The evening, co-sponsored by WESA 90.5 FM, is part of the Carnegie's Double Exposure series, which features artists, curators and others discussing the legacy of the avant-garde film and video of the 1960s-80s.

The event runs 6-8 p.m. Admission is free.

The Carnegie is located at 4400 Forbes Ave., in Oakland. 

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Thursday, April 21, 2016

Posted By on Thu, Apr 21, 2016 at 10:57 AM

click to enlarge 'Last Dragon' star Taimak answers seven important questions before April 22 visit
Battle of the Masters in The Last Dragon: Leroy Green (Taimak) and Sho-Nuff (Julius Carry)
"Who is the master?!"
Also, how do I get "The Glow"? And just how big can Vanity's hair get?

Important questions asked — and answered — in the 1985's martial-arts comedy The Last Dragon. The film, long a cult favorite, offers fights, cheesy special effects, groaner puns and even a romance. The film's full title is Berry Gordy's The Last Dragon, so you know the Motown Master packed it with musical performances, too.

Most folks probably came to The Last Dragon via VHS tapes or cable, so here's your chance to see Michael Schultz's masterpiece on the big screen. The film screens 6:30 and 9:30 p.m. Fri., April 22, at the Hollywood Theater, in Dormont. The film's action star, Taimak, will attend both screenings, sign copies of his new book, Taimak:The Last Dragon, and do a Q&A. More info and tickets here

Prepare your important questions for Taimak now. We got in a few in early, and Taimak graciously answered them via email.

Your fighting preference: fist or foot?

How long does it take to eat a small popcorn using only chopsticks?
Depends how cooperative the kernel is :)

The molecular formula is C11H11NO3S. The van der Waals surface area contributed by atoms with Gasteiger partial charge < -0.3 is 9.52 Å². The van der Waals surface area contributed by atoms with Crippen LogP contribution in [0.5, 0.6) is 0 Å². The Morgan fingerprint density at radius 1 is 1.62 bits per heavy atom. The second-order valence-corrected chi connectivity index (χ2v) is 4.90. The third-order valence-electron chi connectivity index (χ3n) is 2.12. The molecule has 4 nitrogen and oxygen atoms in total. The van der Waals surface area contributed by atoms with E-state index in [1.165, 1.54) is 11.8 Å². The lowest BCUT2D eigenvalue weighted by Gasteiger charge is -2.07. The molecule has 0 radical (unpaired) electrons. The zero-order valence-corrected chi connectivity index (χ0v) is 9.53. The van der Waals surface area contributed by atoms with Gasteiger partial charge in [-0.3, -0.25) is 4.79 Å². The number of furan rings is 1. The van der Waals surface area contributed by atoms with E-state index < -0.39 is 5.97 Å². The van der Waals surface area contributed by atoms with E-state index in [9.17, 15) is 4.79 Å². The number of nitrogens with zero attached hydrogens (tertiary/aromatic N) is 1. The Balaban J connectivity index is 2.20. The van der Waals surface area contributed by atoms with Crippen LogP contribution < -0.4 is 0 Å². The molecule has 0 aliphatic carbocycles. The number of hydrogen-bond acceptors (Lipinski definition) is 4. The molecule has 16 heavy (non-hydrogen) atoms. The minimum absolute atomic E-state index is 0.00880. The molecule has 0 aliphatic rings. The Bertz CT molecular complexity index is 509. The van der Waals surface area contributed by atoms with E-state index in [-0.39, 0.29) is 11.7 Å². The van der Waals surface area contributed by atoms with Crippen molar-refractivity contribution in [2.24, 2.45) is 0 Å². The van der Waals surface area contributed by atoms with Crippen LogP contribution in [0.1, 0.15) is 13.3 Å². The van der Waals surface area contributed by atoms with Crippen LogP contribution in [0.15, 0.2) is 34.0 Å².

How many headbands were deployed in the making of The Last Dragon?
I don't know, I only wore a hat.

If you could time travel back to New York City 1985, what would you buy?
A VIP ticket to Studio 54

Whatever happened to all those giant boomboxes?
They shrunk.

Besides The Last Dragon, is there a greater martial-arts movie than Enter the Dragon?
I don't know about better, but I love many, like Seven Samurai, Five Deadly Venoms, Shogun's Assassin, Chinatown Kid, Shaolin Soccer, Mad Monkey Kung Fu, 18 Bronze Men ... etc.

Who is the master?
I Am.

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Thursday, April 14, 2016

Posted By on Thu, Apr 14, 2016 at 4:47 PM

Jonathan Hock's new documentary about baseball's fast pitchers (and the men at bat who face them) screens at Carnegie Mellon University, on Fri., April 15. The film was produced by CMU trustee Thomas Tull, and features several CMU faculty members: Tim Verstynen, professor of psychology; Michael Tarr, professor and head of psychology; and physics professor Gregg Franklin.

You can read CP's review of Fastball, which Al Hoff describes as "an entertaining round-up of contemporary interviews with baseball old-timers, archival footage and a micro-focus that proves surprisingly interesting even to non-fans." 

After the screening, there will be a panel discussion with director Hock, professors Tarr and Franklin, and Chris Johnson, director of performance for the Pittsburgh Pirates.

8 p.m. Fri., April 15. Kresge Theatre, CMU campus. Oakland. $5 (free for students and children under 12)

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Wednesday, December 16, 2015

Posted By on Wed, Dec 16, 2015 at 2:48 PM

Pittsburgh doesn't deserve Bennet Omalu. A decade ago, after trying to shed light on a brain disease that was contributing to the deaths of football players, he was run out of town. But, last night the Nigerian forensic pathologist  with nearly a dozen degrees and certifications in everything from music to business returned to the city  to launch a foundation named for him.